Also, avoid areas that are overshadowed by large trees or tall buildings that will block the natural light.

Change Windows and Doors

Large window

Large windows such as this one allow in more light and are preferable

Windows with thick frames, are lead lined or have patterns on the glass will let in less light. Consider changing windows to ones that allow the maximum amount of light in the room.

This type of window lets in much less natural light


Mirrors reflect both artificial and natural light and are a great way brighten up a room. The larger the mirror, the better.

Change Lightbulbs

Energy saving light bulbs recently replaced filament-based bulbs on shelves in the UK.

While these bulbs consume much less energy and help you to save money, they also fade gradually and after 2 years will produce up to 10% less light.

Consider changing the amount of artificial light in the home by upgrading the light bulbs.

Take Your Holidays in the Winter

If possible, switch from summer holidays to winter ones and make sure you go abroad to a country that typically has the warm bright weather for that time of the year.

Locations south of the equator are best but if you’re on a tight budget, places close to the equator still have longer days and more sunshine.

Eat Well and Avoid Alcohol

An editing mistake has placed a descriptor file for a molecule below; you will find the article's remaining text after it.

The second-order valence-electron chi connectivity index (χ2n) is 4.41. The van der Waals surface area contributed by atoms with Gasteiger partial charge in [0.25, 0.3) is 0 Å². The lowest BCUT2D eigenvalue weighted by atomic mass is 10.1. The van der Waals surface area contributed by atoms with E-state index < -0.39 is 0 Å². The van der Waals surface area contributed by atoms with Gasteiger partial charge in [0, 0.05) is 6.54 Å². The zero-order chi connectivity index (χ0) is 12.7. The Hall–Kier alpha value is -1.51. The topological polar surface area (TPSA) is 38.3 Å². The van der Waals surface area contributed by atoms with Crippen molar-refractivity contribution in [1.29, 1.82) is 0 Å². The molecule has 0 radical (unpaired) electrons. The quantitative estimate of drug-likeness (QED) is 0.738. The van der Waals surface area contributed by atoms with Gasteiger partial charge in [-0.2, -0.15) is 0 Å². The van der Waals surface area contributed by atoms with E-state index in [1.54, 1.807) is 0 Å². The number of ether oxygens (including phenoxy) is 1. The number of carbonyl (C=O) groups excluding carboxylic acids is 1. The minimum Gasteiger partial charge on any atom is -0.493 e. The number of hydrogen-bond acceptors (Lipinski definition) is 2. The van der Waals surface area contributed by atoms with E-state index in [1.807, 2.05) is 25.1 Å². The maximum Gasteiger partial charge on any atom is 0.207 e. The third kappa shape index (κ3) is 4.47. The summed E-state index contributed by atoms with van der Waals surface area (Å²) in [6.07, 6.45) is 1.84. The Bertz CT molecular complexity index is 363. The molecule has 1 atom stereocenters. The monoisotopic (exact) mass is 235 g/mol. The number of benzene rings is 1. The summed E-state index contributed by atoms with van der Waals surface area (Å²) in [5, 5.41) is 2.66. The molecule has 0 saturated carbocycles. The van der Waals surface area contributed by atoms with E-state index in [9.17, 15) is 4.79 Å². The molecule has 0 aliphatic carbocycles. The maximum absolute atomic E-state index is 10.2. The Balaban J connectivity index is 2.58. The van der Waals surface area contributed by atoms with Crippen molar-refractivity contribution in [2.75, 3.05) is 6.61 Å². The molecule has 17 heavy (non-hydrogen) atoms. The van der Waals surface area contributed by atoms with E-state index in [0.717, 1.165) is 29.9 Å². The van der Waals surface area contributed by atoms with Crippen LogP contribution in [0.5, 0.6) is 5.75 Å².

Alcohol is a depressant and its effect on mood and mind is well documented. Excessive or regular consumption of alcohol, even just a daily glass of wine, should be avoided.

Healthy foods such as fresh fish and vegetables should take preference over the usual Sad cravings for carbohydrate heavy dishes such as pasta and potato.


During the winter months, many Sad sufferers experience low energy levels.

Exercise is the best way to increase blood pressure and improve one’s mood. Excercise outdoors has proven to be more effective than indoors in a gym.

Join a Support Group

There are plenty of support groups that are available, both online and at a physical location.

A problem shared is a problem halved and you’ll find like minded people to share your experiences with and seek advice from in an informal setting.

Buy a Light Box

A light box is a specially designed collection of fluorescent tubes that significantly increases the levels of light in the room.

These products have been scientifically proven to help alleviate the symptoms of Sad. The Seasonal Affective Disorder Association claims that light therapy is effective in up to 85% of cases.

We recommend products with a minimum output of 5000 lux.

If you’re not convinced that this product will help and/or you are on a tight budget, you can hire one first.

Doctor Prescribed Treatments

Doctor prescribed treatments will be based on your medical history but often include anti-depressants such as SSRIs along with a talking therapy or a cognitive behavioural treatment program.

External Websites and Resources

The following websites contain relevant and helpful resources for those suffering from Sad:

Sada is a non-commercial support group and website for those diagnosed with Sad.

This BBC News report contains research from the University of Copenhagen into how new brain scans can reveal the cause of Sad.

Lifehacker’s report into Seasonal Affective Disorder contains some handy tips and advice and is a great read.

Mayo Clinic is one of my favourite websites for diagnosing medical conditions online. Check out their guide to Sad here.

Explore these 10 ways to beat the seasonal blues with this guide from Stylist.

Get a Price Today